In some cases survivors of a brain
injury can appear to become very self centred and display the
egocentricity more normally associated with a young child.
They lose the ability to see the world from another person's
perspective and have little or no self awareness about how their
behaviour is impacting on others.
"Gavin used to be a thoughtful considerate husband and
father. We've made so many sacrifices since his hospital discharge
but he says we have not been supportive. No matter what I'm doing
he expects me to drop everything to do the smallest tasks and
responds with outbursts the moment he doesn't get his
"Before her stroke Belinda was a great listener. But now she
never takes an interest in my life any more, and gets frustrated
when the kids want her attention."
"I gave up my job to look after Andrew full time. This has
been so exhausting that I've arranged respite one night a fortnight
to have coffee with friends for an afternoon. Every time he sulks
and complains that I don't really care about him."
This inability to see another's point of view can be very
destructive as the family often cannot understand how a previously
caring person now lives completely for themselves and has no
insight into how they are affecting the family.
Why does it happen?
Although we take it for granted, the ability to view the world
from someone else's point of view is a very complex cognitive
skill. This is just one of many sophisticated mental skills that
occur in the frontal lobes of the brain. Unfortunately this is a
very common area to be affected in a traumatic brain injury (TBI)
and other brain disorders.
This is why self centredness frequently goes hand in hand with
lack of self awareness, anger, depression, fatigue and reduced
social skills. It is no wonder that families are often brought to
the breaking point in the months after the injury.
Impact on the family
Families are usually overjoyed when their loved one survives the
initial trauma of acquiring a brain injury. After discharge, a
relieved family will go to great lengths to help with the
continuing rehabilitation process, usually making many
sacrifices in time, money and effort on the road to recovery.
As the months and years go by, families understandably become
frustrated if none of their sacrifices are acknowledged, in fact
often they will be criticised for not being supportive enough.
Friends will be even less likely to tolerate self centredness
meaning the family is usually left as the only social network
In some cases the person may be able to portray a cheerful
caring seemingly unchanged personality around their old friends but
immediately revert to their self centred behaviour when only the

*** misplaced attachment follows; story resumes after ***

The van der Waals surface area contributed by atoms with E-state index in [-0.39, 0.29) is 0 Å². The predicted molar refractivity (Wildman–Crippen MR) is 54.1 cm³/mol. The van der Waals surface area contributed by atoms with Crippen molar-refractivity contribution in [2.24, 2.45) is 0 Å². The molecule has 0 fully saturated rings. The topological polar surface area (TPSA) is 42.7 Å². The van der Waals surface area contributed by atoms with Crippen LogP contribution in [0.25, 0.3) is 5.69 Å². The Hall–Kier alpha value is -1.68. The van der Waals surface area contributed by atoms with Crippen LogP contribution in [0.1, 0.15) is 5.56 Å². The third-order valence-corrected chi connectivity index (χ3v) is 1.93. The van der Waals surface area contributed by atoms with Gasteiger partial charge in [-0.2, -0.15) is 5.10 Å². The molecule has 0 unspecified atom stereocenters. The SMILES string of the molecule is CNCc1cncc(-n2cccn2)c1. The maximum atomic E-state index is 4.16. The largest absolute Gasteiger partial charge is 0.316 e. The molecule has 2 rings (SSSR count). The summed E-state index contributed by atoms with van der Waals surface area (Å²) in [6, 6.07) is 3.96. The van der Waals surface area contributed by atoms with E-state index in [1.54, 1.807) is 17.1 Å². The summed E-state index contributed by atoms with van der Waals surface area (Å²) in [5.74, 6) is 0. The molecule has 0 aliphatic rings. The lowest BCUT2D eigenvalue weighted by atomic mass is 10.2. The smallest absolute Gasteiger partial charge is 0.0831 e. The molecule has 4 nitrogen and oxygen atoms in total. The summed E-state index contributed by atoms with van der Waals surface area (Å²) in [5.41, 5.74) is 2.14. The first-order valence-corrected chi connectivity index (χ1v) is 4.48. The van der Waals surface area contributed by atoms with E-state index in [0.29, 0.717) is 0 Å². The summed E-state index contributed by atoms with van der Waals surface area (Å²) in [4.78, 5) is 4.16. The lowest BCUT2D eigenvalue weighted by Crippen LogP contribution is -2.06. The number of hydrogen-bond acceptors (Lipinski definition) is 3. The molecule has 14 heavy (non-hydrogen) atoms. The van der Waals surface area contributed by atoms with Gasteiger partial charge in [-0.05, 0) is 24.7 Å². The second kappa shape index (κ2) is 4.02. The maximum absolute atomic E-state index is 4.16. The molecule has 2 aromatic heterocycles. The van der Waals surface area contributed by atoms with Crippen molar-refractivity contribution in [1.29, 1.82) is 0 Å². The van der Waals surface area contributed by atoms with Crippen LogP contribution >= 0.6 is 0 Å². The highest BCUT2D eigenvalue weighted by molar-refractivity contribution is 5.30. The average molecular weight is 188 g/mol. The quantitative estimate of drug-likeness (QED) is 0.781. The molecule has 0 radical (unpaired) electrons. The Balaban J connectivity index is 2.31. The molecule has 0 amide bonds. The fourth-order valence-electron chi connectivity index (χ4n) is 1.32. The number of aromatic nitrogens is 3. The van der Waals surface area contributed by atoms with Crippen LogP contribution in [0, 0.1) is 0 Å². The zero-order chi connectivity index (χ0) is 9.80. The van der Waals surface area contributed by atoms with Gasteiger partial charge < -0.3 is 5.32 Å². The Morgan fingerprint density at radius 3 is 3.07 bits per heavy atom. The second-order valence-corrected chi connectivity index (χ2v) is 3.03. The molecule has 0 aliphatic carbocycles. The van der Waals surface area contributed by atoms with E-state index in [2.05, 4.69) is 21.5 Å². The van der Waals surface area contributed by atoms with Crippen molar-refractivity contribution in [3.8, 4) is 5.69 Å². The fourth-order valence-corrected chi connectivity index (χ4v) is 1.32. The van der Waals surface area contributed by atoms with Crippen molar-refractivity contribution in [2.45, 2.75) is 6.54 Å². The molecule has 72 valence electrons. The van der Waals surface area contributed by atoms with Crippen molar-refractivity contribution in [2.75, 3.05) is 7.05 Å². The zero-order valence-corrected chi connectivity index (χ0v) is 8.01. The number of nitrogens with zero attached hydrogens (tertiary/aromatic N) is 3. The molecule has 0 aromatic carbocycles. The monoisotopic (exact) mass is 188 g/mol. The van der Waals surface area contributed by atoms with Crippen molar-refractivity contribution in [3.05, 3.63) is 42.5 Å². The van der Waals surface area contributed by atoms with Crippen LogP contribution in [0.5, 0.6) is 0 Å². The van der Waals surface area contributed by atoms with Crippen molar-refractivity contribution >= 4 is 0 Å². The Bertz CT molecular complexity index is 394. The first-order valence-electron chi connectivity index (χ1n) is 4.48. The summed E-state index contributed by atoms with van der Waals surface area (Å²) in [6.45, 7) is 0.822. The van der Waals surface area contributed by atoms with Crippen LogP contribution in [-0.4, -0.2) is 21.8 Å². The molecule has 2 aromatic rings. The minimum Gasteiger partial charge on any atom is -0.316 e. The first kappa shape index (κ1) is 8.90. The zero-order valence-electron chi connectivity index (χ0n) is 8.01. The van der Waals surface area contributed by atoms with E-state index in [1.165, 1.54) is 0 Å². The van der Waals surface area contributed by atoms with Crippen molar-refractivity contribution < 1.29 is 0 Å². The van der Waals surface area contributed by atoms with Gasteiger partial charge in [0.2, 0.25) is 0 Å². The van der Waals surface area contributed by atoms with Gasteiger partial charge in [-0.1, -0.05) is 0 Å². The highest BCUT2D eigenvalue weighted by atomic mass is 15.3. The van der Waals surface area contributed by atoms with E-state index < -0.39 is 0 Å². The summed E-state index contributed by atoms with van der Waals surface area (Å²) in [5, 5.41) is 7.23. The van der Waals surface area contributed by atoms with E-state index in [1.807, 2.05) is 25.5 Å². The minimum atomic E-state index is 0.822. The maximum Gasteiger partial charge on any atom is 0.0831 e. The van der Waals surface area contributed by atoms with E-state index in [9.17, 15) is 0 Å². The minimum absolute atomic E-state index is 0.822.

family is around. This is particularly difficult as these friends
may not believe the family when they talk about the difficulties of
the new personality they are facing.
What the family can do
Often the hardest part for a family is accepting that the self
centredness is unlikely to go away. Some say that understanding
that the traumatic brain injury has caused the self centredness
eventually brings them to a point where they can accept the changes
and enact strategies to manage the situations that arise.
Sometimes the family unwittingly contributes to the problem. In
the early days after the injury families may spoil the patient and
do everything for them. If the family member is self centred they
will obviously lap up the attention, become dependent and expect to
be the centre of everyone's world even more. Families need to be
very firm in setting boundaries, and realise that they must look
after their own needs as well as their loved one's needs.
Understand that your loved one will no longer be concerned about
your rights and needs. Instead of feeling hurt try to be assertive
about your rights and needs.
In some cases a person will not only be self centred but very
skilled at manipulating their family emotionally. If their demands
aren't met they try various strategies to get what they want such
as threats, pleading, criticising the lack of compassion or sullen
silences. Family members are often surprised that their loved one's
skills in manipulation are so effective when their overall social
skills have dropped significantly. In these cases it is vital for
the family to have agreed on boundaries for acceptable behaviour,
not be drawn into arguments and always be assertive.
If there is a support group for survivors of brain injury it may
help if they can go along. Sometimes seeing similar behaviours and
attitudes in others can bring about some level of self
Another possible way to increase a person's awareness of their
self centredness can be through therapeutic sessions with a
neuropsychologist. If an assessment indicates the person could
benefit from therapy, the neuropsychologist will gradually gain the
person's trust and begin exploring and challenging their beliefs
and behaviours. With time this can gradually increase a person's
awareness and insight into how their behaviour impacts on